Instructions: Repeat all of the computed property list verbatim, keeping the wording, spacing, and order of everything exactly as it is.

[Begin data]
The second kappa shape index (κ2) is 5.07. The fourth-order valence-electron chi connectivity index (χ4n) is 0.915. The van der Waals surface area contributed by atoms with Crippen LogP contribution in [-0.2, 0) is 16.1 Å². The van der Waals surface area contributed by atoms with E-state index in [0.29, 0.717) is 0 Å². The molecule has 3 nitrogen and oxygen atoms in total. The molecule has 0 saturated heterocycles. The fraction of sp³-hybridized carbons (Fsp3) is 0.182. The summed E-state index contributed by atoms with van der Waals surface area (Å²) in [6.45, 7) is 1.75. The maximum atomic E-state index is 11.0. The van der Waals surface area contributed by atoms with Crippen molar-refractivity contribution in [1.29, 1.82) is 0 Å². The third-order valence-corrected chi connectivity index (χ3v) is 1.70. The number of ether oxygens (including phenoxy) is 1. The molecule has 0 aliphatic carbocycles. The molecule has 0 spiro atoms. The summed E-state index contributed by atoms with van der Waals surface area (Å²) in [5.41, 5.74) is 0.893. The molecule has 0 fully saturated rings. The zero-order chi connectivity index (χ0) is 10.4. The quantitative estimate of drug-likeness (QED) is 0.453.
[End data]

The second kappa shape index (κ2) is 5.07. The fourth-order valence-electron chi connectivity index (χ4n) is 0.915. The van der Waals surface area contributed by atoms with Crippen LogP contribution in [-0.2, 0) is 16.1 Å². The van der Waals surface area contributed by atoms with E-state index in [0.29, 0.717) is 0 Å². The molecule has 3 nitrogen and oxygen atoms in total. The molecule has 0 saturated heterocycles. The fraction of sp³-hybridized carbons (Fsp3) is 0.182. The summed E-state index contributed by atoms with van der Waals surface area (Å²) in [6.45, 7) is 1.75. The maximum atomic E-state index is 11.0. The van der Waals surface area contributed by atoms with Crippen molar-refractivity contribution in [1.29, 1.82) is 0 Å². The third-order valence-corrected chi connectivity index (χ3v) is 1.70. The number of ether oxygens (including phenoxy) is 1. The molecule has 0 aliphatic carbocycles. The molecule has 0 spiro atoms. The summed E-state index contributed by atoms with van der Waals surface area (Å²) in [5.41, 5.74) is 0.893. The molecule has 0 fully saturated rings. The zero-order chi connectivity index (χ0) is 10.4. The quantitative estimate of drug-likeness (QED) is 0.453.